# Chapter 4.1: Changes in Motion

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Chapter 4.1: Changes in Motion
Introduction to Force Chapter 4.1: Changes in Motion

What is force? a push or pull upon an object resulting from the object's interaction with another object For ex., you exert force on a ball when you kick it You exert a force on the chair you are sitting in right now Whenever there is an interaction between two objects, there is a force acting on each of the objects. When the interaction ceases, the two objects no longer experience a force. Forces only exist as a result of an interaction.

Units (yes, more units to know)
The SI unit of force is the newton (N) Named after Sir Isaac Newton Definition: N = the amount of force, that when acting on a mass, produces an acceleration 1 N = 1 kg * 1 m/s2

Two categories of forces
1. Contact types of forces in which the two interacting objects are physically in contact with each other. Examples: frictional force, tensional force, air resistance force, normal forces, and applied forces 2. Action at a Distance types of forces in which the two interacting objects are not in physical contact with each other, but are able to exert a push or pull despite the physical separation. Examples: gravitational force, magnetic force, and electric force

Force Diagrams Force is a vector quantity
A vector quantity is a quantity which has both magnitude and direction. To fully describe the force acting upon an object, you must describe both its magnitude (size) and its direction. Arrows represent all the forces acting in a situation

Free Body Diagrams Used to show the relative magnitude and direction of all forces acting upon an object in a given situation. The size of the arrow in a free-body diagram is reflective of the magnitude of the force. The direction of the arrow reveals the direction in which the force acts. Each force arrow in the diagram is labeled to indicate the type of force. It is customary in a free-body diagram to represent the object by a box and to draw the force arrow from the center of the box outward in the direction in which the force is acting. Hint: gravitational force is usually a downward arrow.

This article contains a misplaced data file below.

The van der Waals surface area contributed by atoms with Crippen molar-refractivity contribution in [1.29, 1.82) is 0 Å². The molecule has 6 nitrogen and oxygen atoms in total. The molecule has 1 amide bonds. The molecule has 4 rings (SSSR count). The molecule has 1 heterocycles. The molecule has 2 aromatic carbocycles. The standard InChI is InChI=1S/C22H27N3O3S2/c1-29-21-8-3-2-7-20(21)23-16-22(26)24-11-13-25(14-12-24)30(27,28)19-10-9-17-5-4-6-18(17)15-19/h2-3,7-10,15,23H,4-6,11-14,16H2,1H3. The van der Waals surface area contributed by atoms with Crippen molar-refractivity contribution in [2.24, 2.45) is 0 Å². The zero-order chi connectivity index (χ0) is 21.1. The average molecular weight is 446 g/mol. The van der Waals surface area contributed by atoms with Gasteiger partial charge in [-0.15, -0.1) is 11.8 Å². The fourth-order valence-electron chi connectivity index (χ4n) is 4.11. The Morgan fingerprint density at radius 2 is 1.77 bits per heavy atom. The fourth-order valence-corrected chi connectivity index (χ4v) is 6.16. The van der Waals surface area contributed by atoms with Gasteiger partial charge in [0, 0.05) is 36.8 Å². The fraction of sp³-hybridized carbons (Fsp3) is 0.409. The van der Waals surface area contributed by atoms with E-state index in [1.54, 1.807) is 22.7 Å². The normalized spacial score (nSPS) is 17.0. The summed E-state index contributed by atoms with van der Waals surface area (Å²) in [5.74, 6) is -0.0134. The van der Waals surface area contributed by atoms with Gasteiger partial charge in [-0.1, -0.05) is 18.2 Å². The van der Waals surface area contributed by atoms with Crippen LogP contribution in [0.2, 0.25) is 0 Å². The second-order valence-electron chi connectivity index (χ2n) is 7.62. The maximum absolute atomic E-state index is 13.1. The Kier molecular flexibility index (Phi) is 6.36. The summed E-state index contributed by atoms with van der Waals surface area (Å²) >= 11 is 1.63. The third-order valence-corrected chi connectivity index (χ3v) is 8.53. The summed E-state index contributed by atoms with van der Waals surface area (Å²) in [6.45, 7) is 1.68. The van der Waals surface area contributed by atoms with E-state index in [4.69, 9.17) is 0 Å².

Examples Each force arrow in the diagram is labeled to indicate the type of force. It is customary in a free-body diagram to represent the object by a box and to draw the force arrow from the center of the box outward in the direction in which the force is acting.

Practice #1 Draw a free body diagram for the following:
An egg is free-falling from a nest in a tree. Neglect air resistance.

Practice #1 Answer Draw a free body diagram for the following: An egg is free-falling from a nest in a tree. Neglect air resistance. The only force acting on a free-falling egg is the downward force of gravity.

Practice #2 Draw a free body diagram for:
A rightward force is applied to a book in order to move it across a desk at constant velocity. Consider frictional forces.

Practice #2 Answer Draw a free body diagram for: A rightward force is applied to a book in order to move it across a desk at constant velocity. Consider frictional forces We must draw the applied force which starts the book in motion as well as the force of friction which will be opposing the direction of motion (both in the horizontal direction). Furthermore, gravity will pull the book toward the table and the table will push back up on the book to oppose the force of gravity (vertical direction).

Practice #3 Draw a free body diagram for:
A skydiver is descending with a constant velocity. Consider air resistance.

Practice #3 Answer A skydiver is descending with a constant velocity. Consider air resistance. Answer: The force pulling the skydiver toward the ground is gravity. Air resistance opposes the skydiver’s fall and opposed the force of gravity. Constant velocity means that there is no acceleration, so there is no net force (the two forces cancel each other out – they’re equal and opposite)